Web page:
a certain Slant of light

Redon (again): The Dream is Finished By Death
(from his illustrations of The Juror, on the MOMA website)

I wrote yesterday that I had recently discovered a new Emily Dickinson poem--it was actually my brother who introduced me to it, in the process of the two of us working together on a paper of his.

There's a certain Slant of light,
Winter Afternoons--
That opresses, like the Heft
Of Cathedral Tunes

Heavenly Hurt, it gives us--
We can find no scar,
But internal difference,
Where the meanings are--

None may teach it--Any--
'Tis the Seal Despair--
An imperial affliction
Sent us of the Air--

When it comes, the Landscape listens--
Shadows--hold their breath--
When it goes, 'tis like the Distance
On the look of Death--

I love this. The images are beautiful and majestic and solemn. There are ideas interleaved and a great paradox at the center. What does it mean that in the moments of illumination, we find deep recesses of darkness? Why do we find despair at the interstices of the happy heart?

I think that it is the solemn tone of this poem that I love most of all. From that first stanza I am sitting on a forgotten bench in a ruined cathedral. There are great trees overhead, intertwining with the crumbling arches and pedestals. It is quiet, but the sort of quiet that one hears during a snowfall--that heavy hush that is utterly unique to late winter afternoons. A hush that has "the Heft Of Cathedral Tunes."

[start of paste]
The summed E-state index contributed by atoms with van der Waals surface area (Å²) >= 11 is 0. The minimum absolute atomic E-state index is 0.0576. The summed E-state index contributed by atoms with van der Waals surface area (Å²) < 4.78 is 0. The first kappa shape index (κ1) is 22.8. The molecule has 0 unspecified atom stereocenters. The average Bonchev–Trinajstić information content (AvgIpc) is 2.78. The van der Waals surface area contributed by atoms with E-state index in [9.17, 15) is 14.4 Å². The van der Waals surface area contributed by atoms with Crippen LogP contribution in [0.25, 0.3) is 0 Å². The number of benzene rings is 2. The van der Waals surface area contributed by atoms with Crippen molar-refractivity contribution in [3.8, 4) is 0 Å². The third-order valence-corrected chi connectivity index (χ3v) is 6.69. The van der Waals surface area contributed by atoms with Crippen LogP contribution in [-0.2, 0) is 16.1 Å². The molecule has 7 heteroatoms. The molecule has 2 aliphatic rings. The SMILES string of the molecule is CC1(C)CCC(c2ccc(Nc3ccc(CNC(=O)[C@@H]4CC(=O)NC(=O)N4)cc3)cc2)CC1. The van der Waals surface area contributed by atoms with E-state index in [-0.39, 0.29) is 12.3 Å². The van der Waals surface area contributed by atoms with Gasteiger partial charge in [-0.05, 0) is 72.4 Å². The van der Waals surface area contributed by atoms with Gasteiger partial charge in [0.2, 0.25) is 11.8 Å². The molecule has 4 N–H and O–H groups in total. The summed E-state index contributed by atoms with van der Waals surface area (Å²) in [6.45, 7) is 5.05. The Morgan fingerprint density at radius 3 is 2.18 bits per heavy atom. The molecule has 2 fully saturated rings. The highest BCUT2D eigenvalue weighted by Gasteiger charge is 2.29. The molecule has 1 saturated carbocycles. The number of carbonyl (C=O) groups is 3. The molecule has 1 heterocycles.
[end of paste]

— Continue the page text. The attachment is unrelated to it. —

Her phrase, "the Landscape listens--/ Shadows--hold their breath" reminds me, for unclear reasons, of Grendel waiting outside of Beowulf's hall, and of the thoughts of the Venerable Bede on man's life:

The present life of man, O king, seems to me, in comparison of that time which is unknown to us, like to the swift flight of a sparrow through the room wherein you sit at supper in winter, with your commanders and ministers, and a good fire in the midst, whilst the storms of rain and snow prevail abroad; the sparrow, I say, flying in at one door, and immediately out at another, whilst he is within, is safe from the wintry storm; but after a short space of fair weather, he immediately vanishes out of your sight, into the dark winter from which he had emerged. So this life of man appears for a short space, but of what went before, or what is to follow, we are utterly ignorant. If, therefore, this new doctrine contains something more certain, it seems justly to deserve to be followed.